- Sandhawalia, Preminder Singh Noblemen and Kinsmen: history of a Sikh family. New Delhi: Munshiram Manoharlal, 1999 ISBN 81-215-0914-9
- Waheeduddin, Fakir Syed The Real Ranjit Singh; 2nd ed. Patiala: Punjabi University, 1981 ISBN 81-7380-778-7 (First ed. published 1965 Pakistan).
- Umdat Ut Tawarikh by Sohan Lal Suri, Published by Guru Nanak Dev University Amritsar .
- The Real Ranjit Singh by Fakir Syed Waheeduddin, published by Punjabi University, ISBN 81-7380-778-7, 1 Jan 2001, 2nd ed. First ed. published 1965 Pakistan.
- Maharaja Ranjit Singh: First Death Centenary Memorial, by St. Nihal Singh. Published by Languages Dept., Punjab, 1970.
- Maharaja Ranjit Singh and his times, by J. S. Grewal, Indu Banga. Published by Dept. of History, Guru Nanak Dev University, 1980.
- Maharaja Ranjit Singh, by Harbans Singh. Published by Sterling, 1980.
- Maharaja Ranjit Singh, by K. K. Khullar. Published by Hem Publishers, 1980.
- The reign of Maharaja Ranjit Singh: structure of power, economy and society, by J. S. Grewal. Published by Punjab Historical Studies Dept., Punjabi University, 1981.
- Maharaja Ranjit Singh, as patron of the arts, by Ranjit Singh. Published by Marg Publications, 1981.
- Maharaja Ranjit Singh: Politics, Society, and Economy, by Fauja Singh, A. C. Arora. Published by Publication Bureau, Punjabi University, 1984.
- Maharaja Ranjit Singh and his Times, by Bhagat Singh. Published by Sehgal Publishers Service, 1990. ISBN 81-85477-01-9.
- History of the Punjab: Maharaja Ranjit Singh, by Shri Ram Bakshi. Published by Anmol Publications, 1991.
- The Historical Study of Maharaja Ranjit Singh's Times, by Kirpal Singh. Published by National Book Shop, 1994. ISBN 81-7116-163-4.
- An Eyewitness account of the fall of Sikh empire: memories of Alexander Gardner, by Alexander Haughton Campbell Gardner, Baldev Singh Baddan, Hugh Wodehouse Pearse. Published by National Book Shop, 1999. ISBN 81-7116-231-2.
- Maharaja Ranjit Singh, the Last to Lay Arms: The Last to Lay Arms, by Kartar Singh Duggal. Published by Abhinav Publications, 2001. ISBN 81-7017-410-4.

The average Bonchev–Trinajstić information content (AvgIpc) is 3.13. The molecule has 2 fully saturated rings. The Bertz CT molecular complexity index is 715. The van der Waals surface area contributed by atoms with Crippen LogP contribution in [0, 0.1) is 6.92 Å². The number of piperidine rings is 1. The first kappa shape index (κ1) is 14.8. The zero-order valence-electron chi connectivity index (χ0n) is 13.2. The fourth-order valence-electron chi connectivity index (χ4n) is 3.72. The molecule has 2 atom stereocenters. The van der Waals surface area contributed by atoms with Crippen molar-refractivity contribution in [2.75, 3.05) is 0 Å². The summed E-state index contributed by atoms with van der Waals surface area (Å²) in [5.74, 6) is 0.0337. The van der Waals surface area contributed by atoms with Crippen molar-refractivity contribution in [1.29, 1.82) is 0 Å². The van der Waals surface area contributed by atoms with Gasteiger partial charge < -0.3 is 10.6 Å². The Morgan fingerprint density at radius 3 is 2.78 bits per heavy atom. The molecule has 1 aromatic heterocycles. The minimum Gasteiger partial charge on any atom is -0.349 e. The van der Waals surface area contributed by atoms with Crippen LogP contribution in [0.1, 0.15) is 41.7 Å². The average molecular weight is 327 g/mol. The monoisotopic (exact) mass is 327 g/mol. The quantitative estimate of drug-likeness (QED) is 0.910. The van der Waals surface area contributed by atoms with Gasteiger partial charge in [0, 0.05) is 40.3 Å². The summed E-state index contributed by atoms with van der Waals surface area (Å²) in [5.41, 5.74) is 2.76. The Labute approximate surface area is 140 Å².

- Fauj-i-khas Maharaja Ranjit Singh and His French Officers, by Jean Marie Lafont. Published by Guru Nanak Dev University, 2002. ISBN 81-7770-048-0.
- Maharaja Ranjit Singh, by Mohinder Singh, Rishi Singh, Sondeep Shankar, National Institute of Panjab Studies (India). Published by UBS Publishers' Distributors with National Institute of Panjab Studies, 2002. ISBN 81-7476-372-4,.
- Maharaja Ranjit Singh: Lord of the Five Rivers, by Jean Marie Lafont. Published by Oxford University Press, 2002. ISBN 0-19-566111-7.
- True Account of Maharaja Ranjit Singh
- Extra profile from sikh-history.com
- Foreign officers in Ranjit Singh's Court
- Ranjit Singh profile from sikh-history.com
- Ranjit Singh
- Official government of Pakistan cultural history article on Maharaja Ranjit Singh
- RoyalArk on Punjab's dynasty, includes extensive bios
- Genealogy of Lahore (Princely State) Queensland University
- Ranjit Singh military career profile
- Detailed article on Ranjit Singh's Army
- Article on Maharaja Ranjit Singh Museum
- Chisholm, Hugh, ed (1911). "Ranjit Singh". Encyclopædia Britannica (11th ed.). Cambridge University Press.
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RANJIT SINGH — the maharajah of the Sikhs, after taking possession of Lahore, became undisputed master of the Punjab, and imposed on his subjects the monarchical form of government, which was shattered to fragments after his death; he was the possessor of… … The Nuttall Encyclopaedia